The passing away of Shahid Jalal was a personal loss for me. He was my mentor in my arts studies, father of my childhood friend and a close family friend. One of the most distinguished landscape painters of Pakistan and an active promoter and fundraiser for charities, Shahid was a quiet, self-effacing person. Unlike many painters, he did not seek public praise and loathed self-promotion. He entered the world of arts quite late in life and briefly attended the National College of Arts (NCA) as a mature student, in his mid-30s and went back to his profession as a chartered accountant. But his passion for painting won when he left his well-paid accountancy job and devoted himself fully to his painting.
I remember going to the Jalals’ house, very close to ours in Lahore Cantt, to meet my friend Asim and secretly watch his father at work in his first floor painting room or the roof. I was fascinated at the sight of not only the work he created but his own enchanting personality. But as a child I was more interested in mischief-making, such as climbing over the closed gate. Shahid did not like what we were doing, but was never annoyed or lost his temper. That was how he was: quiet, gentle and even naughty at times. He handled complaints from the neighbours with a mischievous smile and grace. I sometimes thought he secretly admired our shenanigans. Like his wife, the best-known of the Manto daughters, he was quiet and soft-spoken. I have never seen a more hushed household, which withstood all the noise that Asim and I could make.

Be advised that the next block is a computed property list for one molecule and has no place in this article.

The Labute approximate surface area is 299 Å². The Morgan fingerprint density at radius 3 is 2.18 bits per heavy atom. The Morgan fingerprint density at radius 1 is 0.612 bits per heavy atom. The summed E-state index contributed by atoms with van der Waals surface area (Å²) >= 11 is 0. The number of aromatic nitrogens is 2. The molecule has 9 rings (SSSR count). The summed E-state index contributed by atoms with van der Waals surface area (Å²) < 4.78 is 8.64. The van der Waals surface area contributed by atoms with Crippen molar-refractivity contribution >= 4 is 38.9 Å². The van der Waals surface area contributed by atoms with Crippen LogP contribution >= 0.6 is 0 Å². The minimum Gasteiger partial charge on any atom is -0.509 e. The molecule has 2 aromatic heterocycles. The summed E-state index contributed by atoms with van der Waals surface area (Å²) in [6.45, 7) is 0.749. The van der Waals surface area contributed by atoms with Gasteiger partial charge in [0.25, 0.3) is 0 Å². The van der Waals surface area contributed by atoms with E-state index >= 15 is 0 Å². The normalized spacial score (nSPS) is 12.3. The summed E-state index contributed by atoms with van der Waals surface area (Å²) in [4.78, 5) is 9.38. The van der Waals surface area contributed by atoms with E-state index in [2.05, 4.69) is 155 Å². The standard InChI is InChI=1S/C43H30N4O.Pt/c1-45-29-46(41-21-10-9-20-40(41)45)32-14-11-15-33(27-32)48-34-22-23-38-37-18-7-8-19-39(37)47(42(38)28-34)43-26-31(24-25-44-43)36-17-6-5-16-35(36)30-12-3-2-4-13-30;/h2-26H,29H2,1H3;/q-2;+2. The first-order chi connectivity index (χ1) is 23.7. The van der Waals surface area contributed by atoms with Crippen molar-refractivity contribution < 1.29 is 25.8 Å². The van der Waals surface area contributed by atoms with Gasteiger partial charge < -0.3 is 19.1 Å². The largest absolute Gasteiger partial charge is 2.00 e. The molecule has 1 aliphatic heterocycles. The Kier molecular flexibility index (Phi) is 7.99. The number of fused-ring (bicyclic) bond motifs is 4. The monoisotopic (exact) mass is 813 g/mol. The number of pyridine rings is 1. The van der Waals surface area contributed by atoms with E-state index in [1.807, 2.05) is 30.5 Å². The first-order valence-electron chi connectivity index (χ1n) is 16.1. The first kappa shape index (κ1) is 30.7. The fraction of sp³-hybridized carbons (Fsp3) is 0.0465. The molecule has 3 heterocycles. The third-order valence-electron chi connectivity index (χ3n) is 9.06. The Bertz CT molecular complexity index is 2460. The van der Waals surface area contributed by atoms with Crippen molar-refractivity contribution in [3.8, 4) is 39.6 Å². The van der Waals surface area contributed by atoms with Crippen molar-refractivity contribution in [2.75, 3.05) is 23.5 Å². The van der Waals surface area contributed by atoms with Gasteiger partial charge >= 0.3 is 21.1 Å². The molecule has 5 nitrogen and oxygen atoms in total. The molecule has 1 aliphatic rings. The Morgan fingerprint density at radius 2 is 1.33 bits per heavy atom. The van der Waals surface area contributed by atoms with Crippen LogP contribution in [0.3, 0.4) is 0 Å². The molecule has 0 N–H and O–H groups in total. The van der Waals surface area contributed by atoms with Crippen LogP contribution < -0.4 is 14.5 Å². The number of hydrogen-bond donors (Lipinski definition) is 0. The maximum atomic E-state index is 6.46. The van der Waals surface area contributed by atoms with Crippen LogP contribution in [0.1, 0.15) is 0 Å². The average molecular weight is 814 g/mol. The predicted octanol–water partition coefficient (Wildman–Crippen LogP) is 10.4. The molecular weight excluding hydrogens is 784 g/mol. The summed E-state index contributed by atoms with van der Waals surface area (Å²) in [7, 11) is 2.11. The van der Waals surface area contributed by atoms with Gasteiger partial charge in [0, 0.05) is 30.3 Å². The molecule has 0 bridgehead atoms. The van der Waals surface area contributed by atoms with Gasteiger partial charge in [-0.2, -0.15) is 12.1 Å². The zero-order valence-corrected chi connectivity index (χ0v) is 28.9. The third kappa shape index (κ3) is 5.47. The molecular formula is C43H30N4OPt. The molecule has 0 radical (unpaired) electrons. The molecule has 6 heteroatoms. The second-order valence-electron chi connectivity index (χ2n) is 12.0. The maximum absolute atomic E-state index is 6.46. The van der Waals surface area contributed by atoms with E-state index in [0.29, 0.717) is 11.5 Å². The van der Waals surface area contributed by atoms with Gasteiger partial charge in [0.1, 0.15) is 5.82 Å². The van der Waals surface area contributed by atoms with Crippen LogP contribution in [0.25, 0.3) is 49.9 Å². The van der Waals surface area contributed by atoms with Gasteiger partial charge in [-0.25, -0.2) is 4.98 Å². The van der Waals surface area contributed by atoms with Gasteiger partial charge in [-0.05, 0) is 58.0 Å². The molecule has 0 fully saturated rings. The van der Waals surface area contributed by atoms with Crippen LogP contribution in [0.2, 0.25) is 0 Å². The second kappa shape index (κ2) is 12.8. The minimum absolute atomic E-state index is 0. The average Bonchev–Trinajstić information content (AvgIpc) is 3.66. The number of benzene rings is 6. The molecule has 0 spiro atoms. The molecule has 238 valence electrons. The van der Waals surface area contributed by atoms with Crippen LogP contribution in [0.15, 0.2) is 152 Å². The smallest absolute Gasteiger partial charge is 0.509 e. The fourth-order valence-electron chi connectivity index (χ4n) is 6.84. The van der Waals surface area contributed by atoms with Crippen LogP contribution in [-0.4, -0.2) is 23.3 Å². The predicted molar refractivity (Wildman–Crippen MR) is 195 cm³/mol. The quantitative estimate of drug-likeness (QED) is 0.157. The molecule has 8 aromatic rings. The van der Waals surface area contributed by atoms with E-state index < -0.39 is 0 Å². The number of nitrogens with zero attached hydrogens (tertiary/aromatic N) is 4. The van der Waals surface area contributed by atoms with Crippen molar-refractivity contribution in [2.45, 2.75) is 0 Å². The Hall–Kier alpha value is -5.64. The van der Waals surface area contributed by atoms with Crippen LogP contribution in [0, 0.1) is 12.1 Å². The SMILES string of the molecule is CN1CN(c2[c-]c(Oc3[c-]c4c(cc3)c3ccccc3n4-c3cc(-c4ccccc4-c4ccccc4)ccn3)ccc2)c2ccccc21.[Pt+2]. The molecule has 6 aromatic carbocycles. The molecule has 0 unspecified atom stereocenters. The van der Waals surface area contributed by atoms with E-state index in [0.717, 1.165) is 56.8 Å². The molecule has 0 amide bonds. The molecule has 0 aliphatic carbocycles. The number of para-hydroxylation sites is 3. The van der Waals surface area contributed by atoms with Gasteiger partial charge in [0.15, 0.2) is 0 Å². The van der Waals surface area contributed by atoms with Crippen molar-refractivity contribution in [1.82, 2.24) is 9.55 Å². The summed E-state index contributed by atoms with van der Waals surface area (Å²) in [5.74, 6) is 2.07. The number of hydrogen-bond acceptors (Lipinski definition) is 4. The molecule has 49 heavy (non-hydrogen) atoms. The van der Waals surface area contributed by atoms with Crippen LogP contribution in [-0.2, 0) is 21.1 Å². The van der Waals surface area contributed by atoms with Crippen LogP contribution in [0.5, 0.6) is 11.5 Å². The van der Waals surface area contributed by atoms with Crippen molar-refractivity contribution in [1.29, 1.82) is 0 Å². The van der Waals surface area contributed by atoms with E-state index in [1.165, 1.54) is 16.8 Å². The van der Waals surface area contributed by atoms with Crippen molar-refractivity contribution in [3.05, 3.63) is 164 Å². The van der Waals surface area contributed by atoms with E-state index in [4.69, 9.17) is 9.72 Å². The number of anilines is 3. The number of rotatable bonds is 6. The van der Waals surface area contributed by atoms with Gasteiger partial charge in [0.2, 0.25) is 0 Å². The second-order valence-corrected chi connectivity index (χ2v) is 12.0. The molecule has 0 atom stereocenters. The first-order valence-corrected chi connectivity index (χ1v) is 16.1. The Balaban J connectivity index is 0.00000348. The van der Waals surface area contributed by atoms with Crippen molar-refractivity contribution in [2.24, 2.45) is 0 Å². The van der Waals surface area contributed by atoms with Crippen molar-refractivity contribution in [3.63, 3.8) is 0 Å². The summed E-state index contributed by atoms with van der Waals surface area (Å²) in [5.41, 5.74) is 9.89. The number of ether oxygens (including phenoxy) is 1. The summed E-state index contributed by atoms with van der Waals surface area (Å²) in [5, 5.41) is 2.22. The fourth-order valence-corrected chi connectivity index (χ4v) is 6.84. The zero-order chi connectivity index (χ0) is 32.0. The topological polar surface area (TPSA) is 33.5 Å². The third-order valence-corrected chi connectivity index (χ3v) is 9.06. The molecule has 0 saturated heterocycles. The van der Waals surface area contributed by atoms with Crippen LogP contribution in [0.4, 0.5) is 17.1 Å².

Shahid Uncle and Nuchie Khala were very loyal friends of Ajoka. They hardly-ever missed an Ajoka play. And he never hesitated to express his views on the performance, positive or negative. In fact, I met their son Asim at one of the Ajoka performances. I found his appreciation for my acting very valuable. As the years and decades passed by, I came to admire Shahid Uncle as a man and as an artist. How could someone leave a highly-paid CA job and devote himself to his art? He was married and had children, but he risked it all, for he had the courage to follow his dreams. Not the cliché dream of money and luxuries, but of following your soul’s true purpose. Later, when I learned about Shahid Jalal’s father-in-law Saadat Hassan Manto’s life, who had also shunned worldly comfort to devote himself to his writings, I could see some parallels between the two. For Nuchie Khala it was a kind of déjà vu, but this time things were not that bad. Shahid Uncle could earn a lot from his paintings, which were always in great demand in Pakistan and abroad.
I was doing my A-levels and chose Shahid Jalal’s work for my arts thesis. Now I did not have to peep through the window to see him at work. I could enter his studio.